8. The owner must inform customers of the opening period of the establishment and of the days and hours of operation, by placing an information poster at the entrance.
  9. The owner must display the distinctive plaque at the entrance (in the photo).

Curiosities[edit]

  • Traditional guachinche opening day is the day of St. Andres, 30 November, otherwise called the young wine festival. The wine of the new harvest is traditionally served with roasted chestnuts, maturing at the same time, and grilled sardines. Most guachinches open on that day and close when all their wine is sold out. For this reason, a guachinche season normally lasts from late autumn till early spring, as with the onset of summer they would have either run out of wine or would be obliged to comply with the maximum permitted opening time.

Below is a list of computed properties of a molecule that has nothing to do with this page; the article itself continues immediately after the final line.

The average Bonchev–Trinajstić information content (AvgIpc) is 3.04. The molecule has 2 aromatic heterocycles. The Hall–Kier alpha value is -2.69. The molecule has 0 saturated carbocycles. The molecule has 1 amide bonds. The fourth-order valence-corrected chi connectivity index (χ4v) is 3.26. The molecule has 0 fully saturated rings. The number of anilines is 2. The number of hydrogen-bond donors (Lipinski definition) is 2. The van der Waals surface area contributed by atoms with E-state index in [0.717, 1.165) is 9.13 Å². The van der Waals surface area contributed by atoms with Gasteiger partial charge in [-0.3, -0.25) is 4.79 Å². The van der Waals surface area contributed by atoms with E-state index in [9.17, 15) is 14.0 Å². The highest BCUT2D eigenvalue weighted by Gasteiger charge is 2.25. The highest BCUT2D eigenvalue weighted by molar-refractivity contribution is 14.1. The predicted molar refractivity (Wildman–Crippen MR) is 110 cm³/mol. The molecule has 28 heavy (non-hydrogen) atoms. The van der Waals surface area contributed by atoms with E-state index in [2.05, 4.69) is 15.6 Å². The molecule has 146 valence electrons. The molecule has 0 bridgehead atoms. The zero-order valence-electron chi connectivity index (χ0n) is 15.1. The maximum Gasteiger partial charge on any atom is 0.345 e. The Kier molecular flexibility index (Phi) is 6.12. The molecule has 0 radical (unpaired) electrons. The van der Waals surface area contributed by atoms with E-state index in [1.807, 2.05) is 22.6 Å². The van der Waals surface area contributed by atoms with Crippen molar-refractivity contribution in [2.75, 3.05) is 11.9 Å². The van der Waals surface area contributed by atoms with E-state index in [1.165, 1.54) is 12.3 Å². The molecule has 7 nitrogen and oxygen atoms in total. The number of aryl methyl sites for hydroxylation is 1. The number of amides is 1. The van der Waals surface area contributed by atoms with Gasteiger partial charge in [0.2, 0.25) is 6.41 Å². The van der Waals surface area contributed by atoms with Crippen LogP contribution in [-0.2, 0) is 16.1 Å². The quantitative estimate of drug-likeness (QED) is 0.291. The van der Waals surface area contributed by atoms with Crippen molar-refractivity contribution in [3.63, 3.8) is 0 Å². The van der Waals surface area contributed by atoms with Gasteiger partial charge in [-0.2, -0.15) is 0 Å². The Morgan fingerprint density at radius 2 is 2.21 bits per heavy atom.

• Canaries love their guachinches so much that they have traditional "guachinche routes» (rutas de guachinches), when in a single day they visit several places at once. To avoid getting lost on the way, they even created a special mobile application Guachapp.
  • Despite the fact that guachinches represent the cultural heritage of Tenerife, the word «guachinche» cannot be legally used by Canaries. In 2009 it was registered as a trademark by an individual, and since then the Canary Islands government is trying to challenge the registration, and in parallel to register the expression «guachinches de Tenerife», so that the legal establishments of this category can use it in their business names[3][4]
  • Most guachinches do not accept credit cards.

References[edit]

  1. ^ "Archived copy". Archived from the original on 2016-10-29. Retrieved 2017-02-22.CS1 maint: Archived copy as title (link)
  2. ^ "BOC - 2013/153. Viernes 9 de Agosto de 2013 - Anuncio 4276". Gobiernodecanarias.org. 2013-08-09. Retrieved 2017-02-24.
  3. ^ "Una empresa registra la marca guachinche. eldia.es". Web.eldia.es. 2015-04-10. Retrieved 2017-02-24.
  4. ^ "El ICCA 'tumba' el registro de la marca Guachinche de Tenerife". Diario de Avisos. 2016-03-01. Retrieved 2017-02-24.